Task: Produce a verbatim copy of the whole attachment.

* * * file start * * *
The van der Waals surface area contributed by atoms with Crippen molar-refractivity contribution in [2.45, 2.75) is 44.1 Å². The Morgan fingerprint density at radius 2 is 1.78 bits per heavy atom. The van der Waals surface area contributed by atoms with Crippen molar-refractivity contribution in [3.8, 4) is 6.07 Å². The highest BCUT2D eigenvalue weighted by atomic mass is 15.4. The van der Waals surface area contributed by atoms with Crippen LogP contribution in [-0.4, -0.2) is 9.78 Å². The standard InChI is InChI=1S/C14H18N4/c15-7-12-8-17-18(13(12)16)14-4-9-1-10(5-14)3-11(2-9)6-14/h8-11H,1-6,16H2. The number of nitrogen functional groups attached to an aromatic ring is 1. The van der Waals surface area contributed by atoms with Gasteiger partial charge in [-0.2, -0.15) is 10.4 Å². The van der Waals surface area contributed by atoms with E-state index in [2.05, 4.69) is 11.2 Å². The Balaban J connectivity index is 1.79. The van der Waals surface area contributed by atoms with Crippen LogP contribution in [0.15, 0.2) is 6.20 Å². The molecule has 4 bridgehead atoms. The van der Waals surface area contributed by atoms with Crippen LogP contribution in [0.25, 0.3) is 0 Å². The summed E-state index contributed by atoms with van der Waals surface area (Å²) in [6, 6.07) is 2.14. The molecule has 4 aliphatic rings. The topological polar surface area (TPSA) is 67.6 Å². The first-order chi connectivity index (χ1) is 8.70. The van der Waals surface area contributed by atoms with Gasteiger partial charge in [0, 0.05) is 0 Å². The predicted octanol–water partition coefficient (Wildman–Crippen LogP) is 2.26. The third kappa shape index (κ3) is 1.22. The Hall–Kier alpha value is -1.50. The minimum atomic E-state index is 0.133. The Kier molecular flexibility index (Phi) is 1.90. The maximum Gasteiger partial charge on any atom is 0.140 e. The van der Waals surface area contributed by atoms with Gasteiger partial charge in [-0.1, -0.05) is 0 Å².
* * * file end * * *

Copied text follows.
The van der Waals surface area contributed by atoms with Crippen molar-refractivity contribution in [2.45, 2.75) is 44.1 Å². The Morgan fingerprint density at radius 2 is 1.78 bits per heavy atom. The van der Waals surface area contributed by atoms with Crippen molar-refractivity contribution in [3.8, 4) is 6.07 Å². The highest BCUT2D eigenvalue weighted by atomic mass is 15.4. The van der Waals surface area contributed by atoms with Crippen LogP contribution in [-0.4, -0.2) is 9.78 Å². The standard InChI is InChI=1S/C14H18N4/c15-7-12-8-17-18(13(12)16)14-4-9-1-10(5-14)3-11(2-9)6-14/h8-11H,1-6,16H2. The number of nitrogen functional groups attached to an aromatic ring is 1. The van der Waals surface area contributed by atoms with Gasteiger partial charge in [-0.2, -0.15) is 10.4 Å². The van der Waals surface area contributed by atoms with E-state index in [2.05, 4.69) is 11.2 Å². The Balaban J connectivity index is 1.79. The van der Waals surface area contributed by atoms with Crippen LogP contribution in [0.15, 0.2) is 6.20 Å². The molecule has 4 bridgehead atoms. The van der Waals surface area contributed by atoms with Crippen LogP contribution in [0.25, 0.3) is 0 Å². The summed E-state index contributed by atoms with van der Waals surface area (Å²) in [6, 6.07) is 2.14. The molecule has 4 aliphatic rings. The topological polar surface area (TPSA) is 67.6 Å². The first-order chi connectivity index (χ1) is 8.70. The van der Waals surface area contributed by atoms with Gasteiger partial charge in [0, 0.05) is 0 Å². The predicted octanol–water partition coefficient (Wildman–Crippen LogP) is 2.26. The third kappa shape index (κ3) is 1.22. The Hall–Kier alpha value is -1.50. The minimum atomic E-state index is 0.133. The Kier molecular flexibility index (Phi) is 1.90. The maximum Gasteiger partial charge on any atom is 0.140 e. The van der Waals surface area contributed by atoms with Gasteiger partial charge in [-0.1, -0.05) is 0 Å².